Marat Zhylanbayev, the leader of Alga, Kazakhstan!, an unregistered civic movement, was sentenced to seven years in prison on November 29. The Astana court said that Zylanbayev participated in a banned organization and financed an extremist organization. Human rights organizations said the trial was politically motivated.
Special European Union envoy on sanctions David O’Sullivan flew to Kazakhstan on November 28 during a tour of countries that have not joined the West in sanctioning trade with Russia in an effort to harm its continued military offensive against Ukraine. “We are progressively making it harder, slower, and more expensive for Russia to acquire military-use equipment,” said O’Sullivan. (We asked experts and showed data on the ongoing volume of parallel imports.)
Thirteen people were killed in a fire at a hostel in Almaty on November 30. According to local officials, the hostel, which opened in September, had not received a license to operate. Among the victims, nine people were from Kazakhstan, two from Uzbekistan, and two from Russia. Most of the guests at the hostel were day workers and students.
The Majilis, the lower chamber of the Parliament, agreed on November 29 not to include a “press card requirement” in the draft law On Mass Media. In an earlier, harshly criticized draft, the ministry of culture and information had added a provision that made it possible only for press card-holders to attend and report from protest sites, courts, and local hearings.
Tleubike Yuldasheva, a Karakalpak activist, saw her request for refugee status rejected by Kazakhstan’s authorities on November 28. She was released from detention earlier in November after one year in prison for having allegedly participated in urban riots in Uzbekistan’s northern region in July last year.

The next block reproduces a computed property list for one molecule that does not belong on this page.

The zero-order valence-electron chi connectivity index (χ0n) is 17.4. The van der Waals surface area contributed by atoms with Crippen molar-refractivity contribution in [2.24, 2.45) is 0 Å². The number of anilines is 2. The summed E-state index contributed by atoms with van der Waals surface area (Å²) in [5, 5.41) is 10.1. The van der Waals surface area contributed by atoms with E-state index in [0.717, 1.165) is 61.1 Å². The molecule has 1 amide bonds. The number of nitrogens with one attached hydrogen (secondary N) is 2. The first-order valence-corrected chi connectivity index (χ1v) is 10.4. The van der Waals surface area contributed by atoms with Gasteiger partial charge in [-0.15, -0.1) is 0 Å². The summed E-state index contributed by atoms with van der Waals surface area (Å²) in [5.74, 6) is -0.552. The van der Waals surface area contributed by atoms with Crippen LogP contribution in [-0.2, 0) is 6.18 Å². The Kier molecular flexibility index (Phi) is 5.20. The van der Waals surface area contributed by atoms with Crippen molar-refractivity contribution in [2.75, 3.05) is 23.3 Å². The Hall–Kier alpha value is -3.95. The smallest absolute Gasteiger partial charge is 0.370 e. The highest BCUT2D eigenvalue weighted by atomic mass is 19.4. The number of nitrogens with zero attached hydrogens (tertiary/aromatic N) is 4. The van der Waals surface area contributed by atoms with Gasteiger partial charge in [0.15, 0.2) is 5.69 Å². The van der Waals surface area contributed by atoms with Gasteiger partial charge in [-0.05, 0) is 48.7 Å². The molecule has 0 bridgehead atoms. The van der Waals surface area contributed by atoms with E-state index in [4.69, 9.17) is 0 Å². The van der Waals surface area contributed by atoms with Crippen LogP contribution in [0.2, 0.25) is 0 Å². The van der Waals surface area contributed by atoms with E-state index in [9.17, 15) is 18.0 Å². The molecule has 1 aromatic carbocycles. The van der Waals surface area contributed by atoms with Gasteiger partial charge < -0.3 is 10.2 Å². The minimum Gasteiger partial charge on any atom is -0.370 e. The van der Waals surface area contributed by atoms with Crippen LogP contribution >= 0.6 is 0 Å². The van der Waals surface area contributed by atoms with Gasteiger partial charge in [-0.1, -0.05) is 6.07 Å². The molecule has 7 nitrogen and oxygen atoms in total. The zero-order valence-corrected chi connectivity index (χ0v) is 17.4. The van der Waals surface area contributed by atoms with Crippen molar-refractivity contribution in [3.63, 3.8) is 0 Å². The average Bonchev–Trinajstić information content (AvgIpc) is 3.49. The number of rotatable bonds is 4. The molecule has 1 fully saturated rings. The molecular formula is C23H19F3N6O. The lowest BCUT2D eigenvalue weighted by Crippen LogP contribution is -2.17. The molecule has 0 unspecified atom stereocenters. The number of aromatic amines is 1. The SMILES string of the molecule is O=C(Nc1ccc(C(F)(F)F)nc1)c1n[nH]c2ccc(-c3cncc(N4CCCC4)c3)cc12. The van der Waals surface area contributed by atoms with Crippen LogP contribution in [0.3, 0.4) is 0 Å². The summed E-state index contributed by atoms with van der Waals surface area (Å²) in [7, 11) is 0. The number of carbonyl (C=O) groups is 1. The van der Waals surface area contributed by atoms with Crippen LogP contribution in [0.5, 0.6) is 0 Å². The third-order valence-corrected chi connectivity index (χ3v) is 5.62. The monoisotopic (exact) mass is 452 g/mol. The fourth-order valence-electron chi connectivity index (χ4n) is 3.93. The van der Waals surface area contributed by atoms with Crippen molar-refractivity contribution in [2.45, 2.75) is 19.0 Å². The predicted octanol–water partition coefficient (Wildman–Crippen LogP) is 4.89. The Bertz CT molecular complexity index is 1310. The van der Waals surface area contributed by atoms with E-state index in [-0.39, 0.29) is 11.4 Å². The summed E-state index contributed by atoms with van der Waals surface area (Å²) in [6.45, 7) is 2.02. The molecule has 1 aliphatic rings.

Contrary to earlier promises, on November 27 the government said they expect to extinguish the fire and methane leak at the Karaturun field in the western Mangistau region only by the end of the year. Started in June, the fire has caused massive environmental damage, especially because of methane plumes leaking directly into the atmosphere. The government and the production company responsible for exploration and production at the field had promised to extinguish the fire by the end of October.
After days of inclement weather, the loading terminal at the port of Novorossiysk, on Russia’s Black Sea coast, resumed operations on November 30. Kazakhstan’s oil exports via the Caspian Pipeline Consortium (around 80% of total oil exports) are sold to tankers at the Novorossiysk marine terminal. The four-day halt in operations caused a ripple effect on Kazakhstan’s production sites, with both Kashagan and Tengiz oil fields reducing output.
In an effort to maintain oil export flows, Kazakhstan’s government agreed to send more oil via Russia to Germany on November 29. Kaztransoil, the state-owned pipeline company, said it would increase shipments by around 54,000 tons in December. For reference, the volume of oil exports that Kazakhstan’s producers had to forego in four days due to a storm in the Black Sea amounted to more than 260,000 tons.
The Shymkent international airport will be privatized, minister of transport Marat Karabayev said on November 28. The minister said that the government has already found a suitable buyer. In 2020, SCAT, a Shymkent-based airline, started building a complex next to the buildings of the airport.
A pro-Tokayev civic organization held a rally in Almaty on November 26 calling against violence, in particular against women. Contrary to other feminist movements, which are constantly denied permission to hold rallies, the pro-government Zhana Adamdar (from Kazakh, “New People”) was able to obtain permission. The organizers declined to disclose the origin of the donations through which they funded the rally.
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